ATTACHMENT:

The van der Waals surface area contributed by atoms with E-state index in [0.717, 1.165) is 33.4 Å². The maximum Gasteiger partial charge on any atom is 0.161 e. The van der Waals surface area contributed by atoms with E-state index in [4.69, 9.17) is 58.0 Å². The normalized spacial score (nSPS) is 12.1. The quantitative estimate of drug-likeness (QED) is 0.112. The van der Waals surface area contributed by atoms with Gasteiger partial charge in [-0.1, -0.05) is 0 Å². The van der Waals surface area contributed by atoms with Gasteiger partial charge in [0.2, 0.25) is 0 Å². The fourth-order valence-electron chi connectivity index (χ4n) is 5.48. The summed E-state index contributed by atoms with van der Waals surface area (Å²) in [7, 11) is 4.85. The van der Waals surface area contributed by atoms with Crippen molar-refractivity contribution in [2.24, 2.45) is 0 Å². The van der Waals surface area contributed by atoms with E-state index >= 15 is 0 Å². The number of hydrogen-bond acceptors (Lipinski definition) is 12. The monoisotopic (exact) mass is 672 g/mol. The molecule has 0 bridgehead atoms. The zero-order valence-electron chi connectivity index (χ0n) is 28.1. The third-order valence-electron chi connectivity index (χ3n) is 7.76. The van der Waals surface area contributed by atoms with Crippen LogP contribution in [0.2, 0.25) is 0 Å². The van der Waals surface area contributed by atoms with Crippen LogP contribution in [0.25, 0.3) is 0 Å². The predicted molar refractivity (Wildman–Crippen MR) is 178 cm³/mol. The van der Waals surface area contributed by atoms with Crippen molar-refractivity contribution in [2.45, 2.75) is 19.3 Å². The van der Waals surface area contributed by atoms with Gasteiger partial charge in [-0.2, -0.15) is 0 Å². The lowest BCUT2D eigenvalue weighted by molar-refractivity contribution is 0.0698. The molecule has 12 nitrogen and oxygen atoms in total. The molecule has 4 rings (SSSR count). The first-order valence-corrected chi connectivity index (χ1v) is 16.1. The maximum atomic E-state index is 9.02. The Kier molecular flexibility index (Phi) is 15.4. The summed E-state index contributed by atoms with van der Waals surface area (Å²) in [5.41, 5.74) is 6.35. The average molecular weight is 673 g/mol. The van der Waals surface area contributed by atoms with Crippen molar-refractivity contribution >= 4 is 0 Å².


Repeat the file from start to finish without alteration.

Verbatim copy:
The van der Waals surface area contributed by atoms with E-state index in [0.717, 1.165) is 33.4 Å². The maximum Gasteiger partial charge on any atom is 0.161 e. The van der Waals surface area contributed by atoms with E-state index in [4.69, 9.17) is 58.0 Å². The normalized spacial score (nSPS) is 12.1. The quantitative estimate of drug-likeness (QED) is 0.112. The van der Waals surface area contributed by atoms with Gasteiger partial charge in [-0.1, -0.05) is 0 Å². The van der Waals surface area contributed by atoms with Gasteiger partial charge in [0.2, 0.25) is 0 Å². The fourth-order valence-electron chi connectivity index (χ4n) is 5.48. The summed E-state index contributed by atoms with van der Waals surface area (Å²) in [7, 11) is 4.85. The van der Waals surface area contributed by atoms with Crippen molar-refractivity contribution in [2.24, 2.45) is 0 Å². The van der Waals surface area contributed by atoms with E-state index >= 15 is 0 Å². The number of hydrogen-bond acceptors (Lipinski definition) is 12. The monoisotopic (exact) mass is 672 g/mol. The molecule has 0 bridgehead atoms. The zero-order valence-electron chi connectivity index (χ0n) is 28.1. The third-order valence-electron chi connectivity index (χ3n) is 7.76. The van der Waals surface area contributed by atoms with Crippen LogP contribution in [0.2, 0.25) is 0 Å². The van der Waals surface area contributed by atoms with Crippen LogP contribution in [0.25, 0.3) is 0 Å². The predicted molar refractivity (Wildman–Crippen MR) is 178 cm³/mol. The van der Waals surface area contributed by atoms with Crippen molar-refractivity contribution in [2.45, 2.75) is 19.3 Å². The van der Waals surface area contributed by atoms with Gasteiger partial charge in [-0.2, -0.15) is 0 Å². The lowest BCUT2D eigenvalue weighted by molar-refractivity contribution is 0.0698. The molecule has 12 nitrogen and oxygen atoms in total. The molecule has 4 rings (SSSR count). The first-order valence-corrected chi connectivity index (χ1v) is 16.1. The maximum atomic E-state index is 9.02. The Kier molecular flexibility index (Phi) is 15.4. The summed E-state index contributed by atoms with van der Waals surface area (Å²) in [5.41, 5.74) is 6.35. The average molecular weight is 673 g/mol. The van der Waals surface area contributed by atoms with Crippen molar-refractivity contribution >= 4 is 0 Å².